By Bryan Pirolli in Paris—
Vahram Muratyan’s book Paris vs. New York: A Tally of Two Cities has been making quite an impression on big city dwellers. Debuting at Colette last year in Paris and launching in February in New York, the book visually chronicles the comparisons and contrasts between both iconic cities. Images illustrate the cultural showdown, like the macaron versus the cupcake, the baguette versus the bagel, or the bobo versus the hipster.
Recently images from the new book have been making waves across social media sites, particularly Muratyan’s map of Paris that replaces arrondissements with New York neighborhoods.
For those who know both cities, the comparisons are uncanny, so I thought it might be fun to see which ones are spot-on and which ones seem like a stretch:
1. Bastille – Bowery, East Village: Spot on.
The young, artsy, still up-and-coming Bastille neighborhood where the Revolution ceremoniously began (well, for some) reflects the same vibe you get walking through the gentrifying East Village – although Bastille is much better serviced by the subway system.
2. Marais – West Village, Chelsea: Spot on.
3. Latin Quarter – Greenwich Village, NYU: Stretch.
50 years ago it would have been true, but besides being student neighborhoods, the Latin Quarter feels much more like a tourist trap than the Village. It’s a place where students occasionally study and party, with none of the urban campus vibe of NYU where thousands of students actually live.
4. Montmartre – Gramercy: Spot on.
Severely gentrified since its Belle Epoque bohemian days (think Moulin Rouge) Montmartre, much like Gramercy Park, is a charming place that most people just look at with so few possessing the keys (read: money) to truly access this neighborhood.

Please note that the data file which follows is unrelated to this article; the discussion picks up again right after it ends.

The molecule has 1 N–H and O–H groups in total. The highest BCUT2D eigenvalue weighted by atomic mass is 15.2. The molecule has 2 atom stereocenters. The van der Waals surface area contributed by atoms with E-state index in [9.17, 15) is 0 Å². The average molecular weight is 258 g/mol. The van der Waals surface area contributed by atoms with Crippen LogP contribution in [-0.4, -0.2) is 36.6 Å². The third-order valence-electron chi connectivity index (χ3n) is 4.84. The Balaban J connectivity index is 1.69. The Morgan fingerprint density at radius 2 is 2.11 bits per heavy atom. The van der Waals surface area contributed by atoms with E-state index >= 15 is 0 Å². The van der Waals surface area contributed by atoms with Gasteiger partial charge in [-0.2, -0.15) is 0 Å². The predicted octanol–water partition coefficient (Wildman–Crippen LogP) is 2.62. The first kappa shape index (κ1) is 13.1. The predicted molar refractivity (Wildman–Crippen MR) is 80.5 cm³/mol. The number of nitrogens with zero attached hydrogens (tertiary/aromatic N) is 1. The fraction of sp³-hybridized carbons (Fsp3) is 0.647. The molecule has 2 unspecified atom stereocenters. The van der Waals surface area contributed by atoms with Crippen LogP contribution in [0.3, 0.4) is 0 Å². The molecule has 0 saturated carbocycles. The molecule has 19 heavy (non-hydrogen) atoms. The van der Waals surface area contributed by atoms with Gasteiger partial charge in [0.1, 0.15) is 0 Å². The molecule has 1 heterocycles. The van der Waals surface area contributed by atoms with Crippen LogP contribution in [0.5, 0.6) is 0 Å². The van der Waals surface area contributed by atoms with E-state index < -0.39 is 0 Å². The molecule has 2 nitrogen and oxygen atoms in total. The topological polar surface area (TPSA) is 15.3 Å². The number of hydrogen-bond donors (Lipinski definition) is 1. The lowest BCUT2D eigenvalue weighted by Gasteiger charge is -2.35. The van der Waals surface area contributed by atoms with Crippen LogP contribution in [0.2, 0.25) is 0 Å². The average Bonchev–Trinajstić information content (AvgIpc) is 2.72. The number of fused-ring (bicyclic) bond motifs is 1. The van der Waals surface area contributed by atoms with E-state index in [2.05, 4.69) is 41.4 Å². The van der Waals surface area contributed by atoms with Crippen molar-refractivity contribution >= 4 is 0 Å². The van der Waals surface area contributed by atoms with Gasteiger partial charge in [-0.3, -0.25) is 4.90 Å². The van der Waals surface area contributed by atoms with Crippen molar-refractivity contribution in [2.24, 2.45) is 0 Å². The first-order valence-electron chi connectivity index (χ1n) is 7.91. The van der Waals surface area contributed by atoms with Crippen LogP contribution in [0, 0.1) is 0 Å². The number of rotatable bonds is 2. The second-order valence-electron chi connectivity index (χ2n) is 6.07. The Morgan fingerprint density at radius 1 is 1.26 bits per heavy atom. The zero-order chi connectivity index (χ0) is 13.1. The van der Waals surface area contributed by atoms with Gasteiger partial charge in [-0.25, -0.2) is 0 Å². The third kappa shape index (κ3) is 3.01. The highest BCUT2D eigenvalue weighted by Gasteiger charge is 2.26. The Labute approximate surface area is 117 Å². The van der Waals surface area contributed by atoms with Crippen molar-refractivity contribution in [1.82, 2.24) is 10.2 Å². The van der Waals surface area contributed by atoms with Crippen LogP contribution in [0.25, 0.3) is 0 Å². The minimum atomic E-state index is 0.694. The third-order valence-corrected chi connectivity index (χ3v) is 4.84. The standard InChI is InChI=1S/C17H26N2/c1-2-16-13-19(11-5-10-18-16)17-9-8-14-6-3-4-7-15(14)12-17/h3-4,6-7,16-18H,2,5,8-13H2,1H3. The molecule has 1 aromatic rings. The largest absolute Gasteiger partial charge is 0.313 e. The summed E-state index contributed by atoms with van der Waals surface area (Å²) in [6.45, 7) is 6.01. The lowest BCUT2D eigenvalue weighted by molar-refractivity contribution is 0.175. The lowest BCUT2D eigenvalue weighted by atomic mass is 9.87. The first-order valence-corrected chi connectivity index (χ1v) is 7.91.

5. Passy – Upper West Side: Stretch.
Young people live in and like the Upper West Side. Some young people live in Passy, but no one likes it.
6. Champs Elysées – Times Square: Spot on.
Both are equally avoided by locals. At all cost.
7. Arc de Triomphe – Washington Square: Stretch.
8. Choissy – Chinatown: Spot on.
Porte de Choissy is Paris’s liveliest Chinatown, though New York’s version is even more vibrant.
9. Saint-Germain – Upper East Side: Stretch.
While they share similar qualities like museums and old rich people, Saint-Germain has many redeeming ones for locals, including great restaurants, boutiques, and endless café culture. The Upper East Side has redeeming qualities as well. Just give me a few minutes…
10. Louvre – The Met, Union Square: Stretch.
Two big museums, OK, it was necessary. But I’m not sure about the Union Square comparison aside from the skateboarders.
11. Opéra – Theatre District: Spot on.
Locals and visitors alike flock to the area around the Opéra for a night of ballet, music, or comedy in one of the many smaller venues that fuels Paris’s theater scene. Even though theaters are found all over the city, the majestic Opéra Garnier and its little brother the nearby Opéra Comique are two of the most popular.
Your comparisons? So urban dwellers, what do you think about the comparisons between these cities?